This analysis was originally published on CoBo Social on 10 March 2020.
As international art and trade fairs are cancelled or postponed due to the globally spreading novel coronavirus COVID-19, there is growing speculation whether Art Basel, the biggest and most important art fair on the art world calendar, is likely to take place as planned in Switzerland from 18 to 21 June.
The Swiss government banned all gatherings of more than 1,000 people till 15 March. In response, on 28 February, Art Basel’s parent company, MCH Group, postponed the company’s most profitable trade fair, Baselworld, from 30 April to late January 2021.
In a press release announcement on 6 March, MCH Group stated the fair “is not affected by the current Federal Council ordinance. If the situation requires, an alternative date later in the year will be considered.”
However, the question is still worth asking given that Europe is only three weeks into the virus hitting its shores and as of 10 March, there are 9,172 cases and 463 deaths in Italy (making it the second biggest spread outside mainland China), 1,412 cases and 25 deaths in France (with French Culture Minister Franck Riester is reported also been infected), 1,175 cases in Germany, 1,050 cases in Spain and 28 deaths. The European countries with lower numbers include Switzerland with 370 cases and 2 deaths.
All of Italy is going into lockdown mode, with Prime Minister Guiseppe Conte announcing on 9 March the extension of previously announced restrictions in Northern Italy to the rest of the country.
It is an observable fact that the bigger the art fair, the more heavily reliant it is on international visitors, galleries, curators, collectors and media to participate in the event. As such, while museums, biennials and art spaces deal with their own fair share of challenges, travel intensive international art fairs are undoubtedly facing the brunt of COVID-19’s adverse commercial impact.
Milan’s Salone del Mobile, an internationally renowned trade fair for design, has been postponed from April to mid-June. Last week, Milan’s international art fair miart was also pushed till fall with Milan Art Week also rescheduled from April to September. Art Paris has postponed from 2 to 5 April to 28 through 31 May instead.
The European Fine Art Fair went ahead from 7 to 15 March in Maastricht, Netherlands but with a decrease in attendance from 5,500 to 4,000 visitors this year, and three galleries dropping out. Other well-known fairs in Europe, Art Brussels and Art Cologne, are planning to go ahead as of last Friday but this could change, given the newly announced restrictions and increasing wariness of travel in general.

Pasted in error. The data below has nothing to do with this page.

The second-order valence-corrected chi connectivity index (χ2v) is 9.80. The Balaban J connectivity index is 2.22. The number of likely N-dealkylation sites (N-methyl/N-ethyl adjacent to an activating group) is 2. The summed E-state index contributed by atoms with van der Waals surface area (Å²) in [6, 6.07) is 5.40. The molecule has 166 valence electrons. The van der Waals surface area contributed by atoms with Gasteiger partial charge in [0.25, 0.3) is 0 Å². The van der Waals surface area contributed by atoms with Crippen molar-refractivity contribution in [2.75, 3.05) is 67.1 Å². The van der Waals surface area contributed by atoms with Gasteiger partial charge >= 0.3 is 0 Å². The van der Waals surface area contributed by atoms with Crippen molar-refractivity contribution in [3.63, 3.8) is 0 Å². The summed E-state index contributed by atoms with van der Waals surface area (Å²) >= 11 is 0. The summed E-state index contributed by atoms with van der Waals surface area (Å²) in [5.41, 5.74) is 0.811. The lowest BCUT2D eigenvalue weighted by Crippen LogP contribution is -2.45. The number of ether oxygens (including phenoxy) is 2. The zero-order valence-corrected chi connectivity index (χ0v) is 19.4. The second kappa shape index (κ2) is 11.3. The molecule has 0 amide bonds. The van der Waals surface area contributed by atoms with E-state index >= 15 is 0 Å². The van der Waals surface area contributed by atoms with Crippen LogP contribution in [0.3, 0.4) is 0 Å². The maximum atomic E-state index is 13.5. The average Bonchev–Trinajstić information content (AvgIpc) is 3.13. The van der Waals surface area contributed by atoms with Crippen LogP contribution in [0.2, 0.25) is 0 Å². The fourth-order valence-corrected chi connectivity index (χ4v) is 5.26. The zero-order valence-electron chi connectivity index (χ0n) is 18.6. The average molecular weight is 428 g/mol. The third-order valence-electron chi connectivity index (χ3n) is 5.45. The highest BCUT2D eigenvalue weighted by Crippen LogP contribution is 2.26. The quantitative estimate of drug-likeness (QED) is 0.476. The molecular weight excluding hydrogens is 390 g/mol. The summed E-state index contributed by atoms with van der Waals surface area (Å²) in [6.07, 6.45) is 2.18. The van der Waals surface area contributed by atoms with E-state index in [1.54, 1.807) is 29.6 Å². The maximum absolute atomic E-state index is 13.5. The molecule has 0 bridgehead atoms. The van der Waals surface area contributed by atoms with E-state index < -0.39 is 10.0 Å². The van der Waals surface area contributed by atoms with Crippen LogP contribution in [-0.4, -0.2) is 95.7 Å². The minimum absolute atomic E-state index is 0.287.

Just last week, Art Dubai announced that it would be postponing its 2020 art fair, slated to take place from 25 to 28 March, “in consideration of the on-going global health implications of the coronavirus.” Instead the fair will be staging a slimmed-down programme focused on the local cultural community.
Last month, Art Basel Hong Kong, also owned by MCH Group, announced its cancellation, citing “severe logistical challenges facing the build-out and transit of artwork to the show; and the escalating difficulties complicating international travel, all arising as a result of the outbreak of the coronavirus.”
This was followed by the cancellation of Art Central HK which runs at the same time as the bigger fair. Beijing’s trendy emerging JINGART fair slated to run from 21 to 24 May was cancelled in February. Design Shanghai, held at the Shanghai World Expo Exhibition and Convention Center, known as Asia’s largest international contemporary design fair has been rescheduled from March to May. Last week, Art Fair Tokyo announced its cancellation.
However, art fairs such as the Armory Show in New York went ahead and even though Brazil reported its first coronavirus case last week, SP-Arte in São Paulo, slated for 1 to 5 April reportedly told ARTnews it was “too soon to decide on the fate of the fair.”
While Art Basel seems to be taking a similar stance for now, given that cities like Hong Kong and Singapore which were hit by COVID-19 in January and are still reporting new cases two months later (albeit with an encouraging number of discharged cases), the threat of the virus and public aversion to large gatherings and travel is not likely to abate.
Also, the possible cancellation or postponement of the biggest commercial art platform of our time could have far reaching ramifications for the already vulnerable MCH Group.
MCH Group has been reportedly struggling with financial issues over the last few years, pulling out of regional fairs such as ART SG, India Art Fair and Art Düsseldorf in 2018, dissolving its Live Marketing Solutions division and the suddenly cancelling the expensively ticketed, newly launched art conference Art Basel Inside in Abu Dhabi in late 2019. Most recently, a memo obtained by Artnet details efforts to deal with “quarrels concerning the general strategic direction of the company.”
However, in the latest press release by MCH Group on 6 March titled Stability of the MCH Group not endangered, the statement reads: “The postponement or cancellation of a number of events ….has economic consequences for the MCH Group but does not endanger the stability of the company.”
The press release explained that the early cancellation of Art Basel in Hong Kong allowed the MCH Group and its customers to save costs with the MCH Group submitting its claims to its insurers. It has additionally launched a new digital initiative with the “Online Viewing Rooms,” which has been very well received by the market.
For now, it seems the art world will have to wait and see what kind of impact COVID-19 has on the iconic Art Basel and the rest of the global art fair-industrial complex.